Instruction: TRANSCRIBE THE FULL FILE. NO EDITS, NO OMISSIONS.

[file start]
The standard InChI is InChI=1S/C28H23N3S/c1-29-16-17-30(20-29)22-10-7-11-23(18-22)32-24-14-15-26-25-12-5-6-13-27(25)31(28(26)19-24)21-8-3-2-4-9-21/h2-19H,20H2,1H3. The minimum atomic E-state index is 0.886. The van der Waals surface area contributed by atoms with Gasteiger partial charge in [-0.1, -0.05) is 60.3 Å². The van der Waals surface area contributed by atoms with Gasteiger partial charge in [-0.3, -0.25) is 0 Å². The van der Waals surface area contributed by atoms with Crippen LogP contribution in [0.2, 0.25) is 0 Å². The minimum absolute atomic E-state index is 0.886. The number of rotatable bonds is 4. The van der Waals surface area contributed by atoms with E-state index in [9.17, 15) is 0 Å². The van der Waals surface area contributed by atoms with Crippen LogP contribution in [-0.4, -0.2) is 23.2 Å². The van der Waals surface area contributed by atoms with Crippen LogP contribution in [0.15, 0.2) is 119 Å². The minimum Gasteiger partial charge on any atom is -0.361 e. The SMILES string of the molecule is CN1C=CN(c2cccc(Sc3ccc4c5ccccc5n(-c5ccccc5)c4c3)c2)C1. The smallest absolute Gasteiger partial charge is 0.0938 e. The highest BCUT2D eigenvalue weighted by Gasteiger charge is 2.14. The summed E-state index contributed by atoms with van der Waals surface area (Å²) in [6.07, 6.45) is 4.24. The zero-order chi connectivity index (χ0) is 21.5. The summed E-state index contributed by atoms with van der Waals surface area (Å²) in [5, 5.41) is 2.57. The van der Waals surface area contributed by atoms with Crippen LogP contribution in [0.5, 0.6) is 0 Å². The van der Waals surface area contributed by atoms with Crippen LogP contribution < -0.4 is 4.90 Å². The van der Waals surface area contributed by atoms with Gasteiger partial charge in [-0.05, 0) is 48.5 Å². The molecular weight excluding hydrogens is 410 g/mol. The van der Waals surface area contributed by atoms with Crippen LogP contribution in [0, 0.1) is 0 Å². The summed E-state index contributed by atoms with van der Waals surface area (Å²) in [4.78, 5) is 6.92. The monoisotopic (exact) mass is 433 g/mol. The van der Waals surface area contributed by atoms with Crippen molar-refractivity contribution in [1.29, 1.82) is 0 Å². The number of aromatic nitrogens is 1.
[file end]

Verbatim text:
The standard InChI is InChI=1S/C28H23N3S/c1-29-16-17-30(20-29)22-10-7-11-23(18-22)32-24-14-15-26-25-12-5-6-13-27(25)31(28(26)19-24)21-8-3-2-4-9-21/h2-19H,20H2,1H3. The minimum atomic E-state index is 0.886. The van der Waals surface area contributed by atoms with Gasteiger partial charge in [-0.1, -0.05) is 60.3 Å². The van der Waals surface area contributed by atoms with Gasteiger partial charge in [-0.3, -0.25) is 0 Å². The van der Waals surface area contributed by atoms with Crippen LogP contribution in [0.2, 0.25) is 0 Å². The minimum absolute atomic E-state index is 0.886. The number of rotatable bonds is 4. The van der Waals surface area contributed by atoms with E-state index in [9.17, 15) is 0 Å². The van der Waals surface area contributed by atoms with Crippen LogP contribution in [-0.4, -0.2) is 23.2 Å². The van der Waals surface area contributed by atoms with Crippen LogP contribution in [0.15, 0.2) is 119 Å². The minimum Gasteiger partial charge on any atom is -0.361 e. The SMILES string of the molecule is CN1C=CN(c2cccc(Sc3ccc4c5ccccc5n(-c5ccccc5)c4c3)c2)C1. The smallest absolute Gasteiger partial charge is 0.0938 e. The highest BCUT2D eigenvalue weighted by Gasteiger charge is 2.14. The summed E-state index contributed by atoms with van der Waals surface area (Å²) in [6.07, 6.45) is 4.24. The zero-order chi connectivity index (χ0) is 21.5. The summed E-state index contributed by atoms with van der Waals surface area (Å²) in [5, 5.41) is 2.57. The van der Waals surface area contributed by atoms with Crippen LogP contribution in [0.5, 0.6) is 0 Å². The van der Waals surface area contributed by atoms with Crippen LogP contribution < -0.4 is 4.90 Å². The van der Waals surface area contributed by atoms with Gasteiger partial charge in [-0.05, 0) is 48.5 Å². The molecular weight excluding hydrogens is 410 g/mol. The van der Waals surface area contributed by atoms with Crippen LogP contribution in [0, 0.1) is 0 Å². The summed E-state index contributed by atoms with van der Waals surface area (Å²) in [4.78, 5) is 6.92. The monoisotopic (exact) mass is 433 g/mol. The van der Waals surface area contributed by atoms with Crippen molar-refractivity contribution in [1.29, 1.82) is 0 Å². The number of aromatic nitrogens is 1.